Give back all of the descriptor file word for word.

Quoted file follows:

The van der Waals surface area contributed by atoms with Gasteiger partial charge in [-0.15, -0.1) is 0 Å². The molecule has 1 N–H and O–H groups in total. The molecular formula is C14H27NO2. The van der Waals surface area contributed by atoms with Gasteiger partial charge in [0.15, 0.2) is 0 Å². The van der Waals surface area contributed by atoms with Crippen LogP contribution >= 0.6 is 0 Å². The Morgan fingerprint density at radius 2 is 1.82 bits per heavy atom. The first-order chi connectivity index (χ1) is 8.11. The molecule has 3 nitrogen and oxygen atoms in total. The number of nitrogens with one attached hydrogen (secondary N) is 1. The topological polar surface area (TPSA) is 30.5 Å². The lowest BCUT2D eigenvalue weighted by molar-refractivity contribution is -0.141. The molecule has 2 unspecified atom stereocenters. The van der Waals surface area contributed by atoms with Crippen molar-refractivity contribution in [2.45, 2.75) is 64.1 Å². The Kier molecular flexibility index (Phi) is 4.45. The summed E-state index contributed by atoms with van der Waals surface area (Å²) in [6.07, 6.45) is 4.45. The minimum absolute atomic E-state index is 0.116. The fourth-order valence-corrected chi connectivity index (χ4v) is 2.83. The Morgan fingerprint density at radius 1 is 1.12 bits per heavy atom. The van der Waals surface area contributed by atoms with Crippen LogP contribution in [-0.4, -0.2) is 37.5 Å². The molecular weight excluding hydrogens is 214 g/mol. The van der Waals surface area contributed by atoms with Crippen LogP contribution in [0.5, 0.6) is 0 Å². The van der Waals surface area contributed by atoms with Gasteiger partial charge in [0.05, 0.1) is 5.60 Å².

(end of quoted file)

The van der Waals surface area contributed by atoms with Gasteiger partial charge in [-0.15, -0.1) is 0 Å². The molecule has 1 N–H and O–H groups in total. The molecular formula is C14H27NO2. The van der Waals surface area contributed by atoms with Gasteiger partial charge in [0.15, 0.2) is 0 Å². The van der Waals surface area contributed by atoms with Crippen LogP contribution >= 0.6 is 0 Å². The Morgan fingerprint density at radius 2 is 1.82 bits per heavy atom. The first-order chi connectivity index (χ1) is 8.11. The molecule has 3 nitrogen and oxygen atoms in total. The number of nitrogens with one attached hydrogen (secondary N) is 1. The topological polar surface area (TPSA) is 30.5 Å². The lowest BCUT2D eigenvalue weighted by molar-refractivity contribution is -0.141. The molecule has 2 unspecified atom stereocenters. The van der Waals surface area contributed by atoms with Crippen molar-refractivity contribution in [2.45, 2.75) is 64.1 Å². The Kier molecular flexibility index (Phi) is 4.45. The summed E-state index contributed by atoms with van der Waals surface area (Å²) in [6.07, 6.45) is 4.45. The minimum absolute atomic E-state index is 0.116. The fourth-order valence-corrected chi connectivity index (χ4v) is 2.83. The Morgan fingerprint density at radius 1 is 1.12 bits per heavy atom. The van der Waals surface area contributed by atoms with Crippen LogP contribution in [-0.4, -0.2) is 37.5 Å². The molecular weight excluding hydrogens is 214 g/mol. The van der Waals surface area contributed by atoms with Crippen LogP contribution in [0.5, 0.6) is 0 Å². The van der Waals surface area contributed by atoms with Gasteiger partial charge in [0.05, 0.1) is 5.60 Å².